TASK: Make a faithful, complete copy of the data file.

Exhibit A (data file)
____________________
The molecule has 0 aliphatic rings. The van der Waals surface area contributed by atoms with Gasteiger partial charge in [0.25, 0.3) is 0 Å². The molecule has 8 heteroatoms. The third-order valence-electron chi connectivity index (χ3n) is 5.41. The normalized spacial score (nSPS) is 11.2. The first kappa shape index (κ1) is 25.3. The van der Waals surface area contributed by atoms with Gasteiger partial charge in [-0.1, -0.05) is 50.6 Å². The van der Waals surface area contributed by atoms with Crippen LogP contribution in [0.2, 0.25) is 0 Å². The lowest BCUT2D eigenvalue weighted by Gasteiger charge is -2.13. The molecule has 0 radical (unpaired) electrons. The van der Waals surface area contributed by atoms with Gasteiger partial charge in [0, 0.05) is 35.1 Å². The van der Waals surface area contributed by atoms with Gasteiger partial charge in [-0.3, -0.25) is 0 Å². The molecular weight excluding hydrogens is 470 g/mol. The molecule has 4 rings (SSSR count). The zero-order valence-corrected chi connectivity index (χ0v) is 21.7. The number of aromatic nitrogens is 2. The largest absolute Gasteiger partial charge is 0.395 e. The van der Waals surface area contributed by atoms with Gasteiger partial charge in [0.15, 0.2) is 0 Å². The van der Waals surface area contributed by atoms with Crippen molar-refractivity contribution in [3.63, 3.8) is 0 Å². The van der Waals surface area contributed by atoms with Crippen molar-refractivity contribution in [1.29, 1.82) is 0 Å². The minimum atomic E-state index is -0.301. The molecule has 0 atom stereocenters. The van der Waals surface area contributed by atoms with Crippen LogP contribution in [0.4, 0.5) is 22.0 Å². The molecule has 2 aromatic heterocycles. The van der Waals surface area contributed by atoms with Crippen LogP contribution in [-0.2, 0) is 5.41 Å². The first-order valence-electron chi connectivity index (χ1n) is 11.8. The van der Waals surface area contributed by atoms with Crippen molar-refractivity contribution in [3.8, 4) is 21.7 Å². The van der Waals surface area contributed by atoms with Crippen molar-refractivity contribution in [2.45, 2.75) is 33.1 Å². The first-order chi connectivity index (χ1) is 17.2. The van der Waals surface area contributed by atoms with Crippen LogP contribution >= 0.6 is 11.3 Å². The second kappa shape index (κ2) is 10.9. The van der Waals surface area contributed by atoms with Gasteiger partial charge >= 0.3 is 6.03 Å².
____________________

The molecule has 0 aliphatic rings. The van der Waals surface area contributed by atoms with Gasteiger partial charge in [0.25, 0.3) is 0 Å². The molecule has 8 heteroatoms. The third-order valence-electron chi connectivity index (χ3n) is 5.41. The normalized spacial score (nSPS) is 11.2. The first kappa shape index (κ1) is 25.3. The van der Waals surface area contributed by atoms with Gasteiger partial charge in [-0.1, -0.05) is 50.6 Å². The van der Waals surface area contributed by atoms with Crippen LogP contribution in [0.2, 0.25) is 0 Å². The lowest BCUT2D eigenvalue weighted by Gasteiger charge is -2.13. The molecule has 0 radical (unpaired) electrons. The van der Waals surface area contributed by atoms with Gasteiger partial charge in [0, 0.05) is 35.1 Å². The van der Waals surface area contributed by atoms with Gasteiger partial charge in [-0.3, -0.25) is 0 Å². The molecular weight excluding hydrogens is 470 g/mol. The molecule has 4 rings (SSSR count). The zero-order valence-corrected chi connectivity index (χ0v) is 21.7. The number of aromatic nitrogens is 2. The largest absolute Gasteiger partial charge is 0.395 e. The van der Waals surface area contributed by atoms with Gasteiger partial charge in [0.15, 0.2) is 0 Å². The van der Waals surface area contributed by atoms with Crippen molar-refractivity contribution in [3.63, 3.8) is 0 Å². The van der Waals surface area contributed by atoms with Crippen molar-refractivity contribution in [1.29, 1.82) is 0 Å². The minimum atomic E-state index is -0.301. The molecule has 0 atom stereocenters. The van der Waals surface area contributed by atoms with Crippen LogP contribution in [0.4, 0.5) is 22.0 Å². The molecule has 2 aromatic heterocycles. The van der Waals surface area contributed by atoms with Crippen LogP contribution in [-0.2, 0) is 5.41 Å². The first-order valence-electron chi connectivity index (χ1n) is 11.8. The van der Waals surface area contributed by atoms with Crippen molar-refractivity contribution in [3.8, 4) is 21.7 Å². The van der Waals surface area contributed by atoms with Crippen molar-refractivity contribution in [2.45, 2.75) is 33.1 Å². The first-order chi connectivity index (χ1) is 17.2. The van der Waals surface area contributed by atoms with Crippen LogP contribution >= 0.6 is 11.3 Å². The second kappa shape index (κ2) is 10.9. The van der Waals surface area contributed by atoms with Gasteiger partial charge >= 0.3 is 6.03 Å².